Issue 2 in
December 2007. It features several research articles, research notes,
reviews, and a debate, guest-edited by David Casassas, Civic
basic income. All current and past issues of BIS are available free
http://www.bepress.com/bis. Click the required article and follow the
instructions to get free guest access.
David Purdy "Is Basic Income Viable?".
ABSTRACT: The debate about Basic Income (BI) has hitherto been preoccupied with questions of desirability. To correct this imbalance and to throw light on the problems of winning political support for BI, this article considers whether BI is viable. At this stage, the exercise is necessarily speculative, but can be useful as long as care is taken to specify institutional arrangements and to take into account the way social agents are likely to respond to the introduction of BI. Accordingly, I develop a theoretical model of the interaction between tax-transfer policy and economic performance to explore the options facing the citizens of an imaginary state, who are contemplating radical reform but espouse divergent moral values. Initially, to fix ideas, I assume that their options are independent of the prevailing normative climate. In the end, however, I show that this assumption is untenable, and I draw conclusions for BI as a political project.
Manos Matsaganis and Maria Flevotomou "A Basic Income for Housing? Simulating a Universal Housing Transfer in the Netherlands and Sweden".
ABSTRACT: The gradualist approach towards an unconditional basic income for all involves the introduction or extension of universal benefits in place of current income-tested ones. Such a policy shift might cause higher fiscal costs or adverse distributional effects, at least in the short run. However, this need not always be the case. Using the tax-benefit model EUROMOD, the article simulates the introduction of a universal housing transfer – that is flat rate, tenure neutral and budget neutral – in place of mortgage interest tax relief and housing benefits in the Netherlands and Sweden. As it turns out, the regressive effect of mortgage interest tax relief thwarts the progressive effect of housing benefits. In view of that, replacing both by the universal housing transfer (equivalent to a partial basic income for housing) would enhance tax progressivity and reduce income inequality at no extra fiscal cost. Policy implications and possible objections are discussed in the concluding section.
Johannes Hohlenberg, Simon Birnbaum and Erik Christensen "Anthroposophical Reflections on Basic Income".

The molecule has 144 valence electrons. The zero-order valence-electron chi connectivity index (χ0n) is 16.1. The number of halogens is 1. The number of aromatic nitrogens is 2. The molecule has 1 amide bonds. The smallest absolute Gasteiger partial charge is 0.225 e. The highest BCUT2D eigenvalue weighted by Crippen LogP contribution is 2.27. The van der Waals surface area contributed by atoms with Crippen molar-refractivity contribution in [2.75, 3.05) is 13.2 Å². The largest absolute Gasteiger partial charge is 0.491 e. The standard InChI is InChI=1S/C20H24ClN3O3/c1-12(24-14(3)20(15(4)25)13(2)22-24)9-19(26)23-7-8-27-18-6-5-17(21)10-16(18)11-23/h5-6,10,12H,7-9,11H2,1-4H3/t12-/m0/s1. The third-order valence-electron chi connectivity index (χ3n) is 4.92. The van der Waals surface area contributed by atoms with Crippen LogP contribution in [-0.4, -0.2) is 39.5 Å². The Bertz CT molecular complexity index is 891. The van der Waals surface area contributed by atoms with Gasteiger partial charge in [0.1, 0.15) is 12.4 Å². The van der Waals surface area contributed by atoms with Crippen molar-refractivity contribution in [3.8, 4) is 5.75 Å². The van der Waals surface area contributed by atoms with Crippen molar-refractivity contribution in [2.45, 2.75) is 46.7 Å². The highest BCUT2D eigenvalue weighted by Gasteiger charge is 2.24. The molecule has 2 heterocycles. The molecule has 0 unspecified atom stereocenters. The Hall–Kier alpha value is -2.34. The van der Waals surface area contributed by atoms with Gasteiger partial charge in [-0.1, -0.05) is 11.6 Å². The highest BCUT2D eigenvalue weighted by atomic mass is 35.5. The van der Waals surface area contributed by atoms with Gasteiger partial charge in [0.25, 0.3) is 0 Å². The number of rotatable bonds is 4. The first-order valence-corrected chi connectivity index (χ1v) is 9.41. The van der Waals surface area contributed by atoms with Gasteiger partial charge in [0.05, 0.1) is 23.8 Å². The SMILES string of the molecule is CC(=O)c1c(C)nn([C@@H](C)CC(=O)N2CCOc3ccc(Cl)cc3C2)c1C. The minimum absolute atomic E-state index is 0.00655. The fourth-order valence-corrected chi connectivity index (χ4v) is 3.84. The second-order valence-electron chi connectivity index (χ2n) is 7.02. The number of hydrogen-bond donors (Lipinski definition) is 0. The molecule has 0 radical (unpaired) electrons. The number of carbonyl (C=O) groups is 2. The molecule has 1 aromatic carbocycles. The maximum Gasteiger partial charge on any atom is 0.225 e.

ABSTRACT: In the 1930s Danish author and painter Johannes Hohlenberg (1881–1960) published several essays in defense of an unconditional income for all. These original writings, strongly influenced by Rudolf Steiner's anthroposophy, are not widely known. This article makes two of Hohlenberg's essays on this topic available in English translation for the first time. The first part of this article introduces Hohlenberg's ideas, followed in section two by English translations of the two Hohlenberg essays: Samfundsarven (The Heritage of Society) (1934) and Dersom nogen ikke vil arbejde, så skal han heller ikke have føden (He who Does not Work, Neither Shall He Eat) (1937).
Bill Jordan "Basic Income and Economic Integration".
ABSTRACT: This article addresses some of the issues raised for the Basic Income (BI) principle by global economic integration; especially the argument that a new model of reciprocity between affluent and developing economies does not require, and might be undermined by, this approach. In that view, complementarity between an Anglophone version of capitalism and an Asian model of human development can supply a more reliable route to eliminating world poverty and advancing global well-being.
Lily L. Batchelder and Fred T. Goldberg, Jr. "Reforming Tax Incentives Into Uniform Refundable Tax Credits".
ABSTRACT: Each year the US federal individual income tax delivers over $500 billion worth of tax incentives intended to encourage socially beneficial activities. Currently the vast majority operate through deductions or exclusions, which link the size of the subsidy to the taxpayer's marginal tax bracket. This article argues that uniform refundable credits are a more efficient approach for tax incentives intended to correct for positive externalities, absent evidence that positive externalities exist or that externalities or elasticities associated with the subsidized activity vary by income class. Moreover, some type of refundable credit should almost always be the most efficient subsidy even if externalities or elasticities rise with income. Their efficiency benefits are further magnified by their tendency to automatically smooth household income and macroeconomic demand. This article thus proposes a dramatic change in how the government provides tax incentives for socially valued activities: the default for all such tax incentives should be a uniform refundable tax credit.
DEBATE: “BASIC INCOME AND THE REPUBLICAN LEGACY”